Requiring an internet connection for the setup of Windows 11 comes with a set of potential negatives:
- Accessibility Concerns: Not everyone has consistent access to the internet, especially in remote or low-income areas. This requirement may pose challenges for users who rely on offline setups.
- Privacy Issues: Some users are concerned about privacy implications when an operating system mandates an internet connection during setup. It raises questions about data collection, telemetry, and the potential sharing of user information.
- Dependence on Servers: If the servers hosting the setup process experience issues or if the user’s internet connection is unstable, it could lead to disruptions and delays in the installation process.
- Security Risks: Requiring an internet connection exposes the system to potential security threats during the setup phase. In cases where the internet connection is not secure, there might be vulnerabilities that could be exploited.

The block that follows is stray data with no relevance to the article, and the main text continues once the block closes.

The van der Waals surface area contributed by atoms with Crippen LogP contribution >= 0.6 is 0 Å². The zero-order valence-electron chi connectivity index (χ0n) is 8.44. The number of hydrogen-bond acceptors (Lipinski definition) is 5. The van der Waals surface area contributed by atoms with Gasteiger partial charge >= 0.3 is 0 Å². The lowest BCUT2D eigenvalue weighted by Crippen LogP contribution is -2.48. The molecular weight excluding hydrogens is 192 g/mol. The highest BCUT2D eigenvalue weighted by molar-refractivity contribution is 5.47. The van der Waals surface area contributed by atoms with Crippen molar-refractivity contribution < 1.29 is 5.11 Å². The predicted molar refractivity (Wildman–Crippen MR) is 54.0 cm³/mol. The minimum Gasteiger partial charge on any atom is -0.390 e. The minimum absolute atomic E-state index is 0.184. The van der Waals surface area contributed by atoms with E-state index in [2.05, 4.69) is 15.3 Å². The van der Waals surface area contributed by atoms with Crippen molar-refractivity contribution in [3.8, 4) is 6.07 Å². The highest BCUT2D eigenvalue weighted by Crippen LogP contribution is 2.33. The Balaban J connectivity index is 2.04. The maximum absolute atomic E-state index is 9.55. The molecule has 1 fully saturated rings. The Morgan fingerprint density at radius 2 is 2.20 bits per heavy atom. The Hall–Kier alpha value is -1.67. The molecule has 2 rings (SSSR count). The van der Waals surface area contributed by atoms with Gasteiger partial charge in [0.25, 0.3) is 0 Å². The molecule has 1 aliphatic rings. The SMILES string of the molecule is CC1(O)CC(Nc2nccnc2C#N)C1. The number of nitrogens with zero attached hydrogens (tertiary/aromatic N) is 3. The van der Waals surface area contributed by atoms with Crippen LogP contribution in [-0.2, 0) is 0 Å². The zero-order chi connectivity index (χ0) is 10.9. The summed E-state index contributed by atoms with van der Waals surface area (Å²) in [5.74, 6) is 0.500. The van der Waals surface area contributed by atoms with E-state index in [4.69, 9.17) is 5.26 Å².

- User Autonomy: Users may prefer to set up their systems offline for various reasons, such as control over what updates are downloaded or concerns about automatic configurations based on online data.
- Initial Setup Complexity: For users who are not tech-savvy or are setting up Windows 11 in environments with restricted internet access, the requirement for an online connection can add complexity and potentially hinder a smooth setup process.
- Offline Installation Needs: Some users may want to install Windows 11 on multiple devices without an internet connection, and requiring online access could complicate or restrict such scenarios.
In summary, while online connectivity can offer benefits like real-time updates and cloud integration, mandating it for the initial setup of an operating system can pose challenges for users with different needs and preferences. Striking a balance between online features and offline accessibility is crucial for ensuring a positive user experience.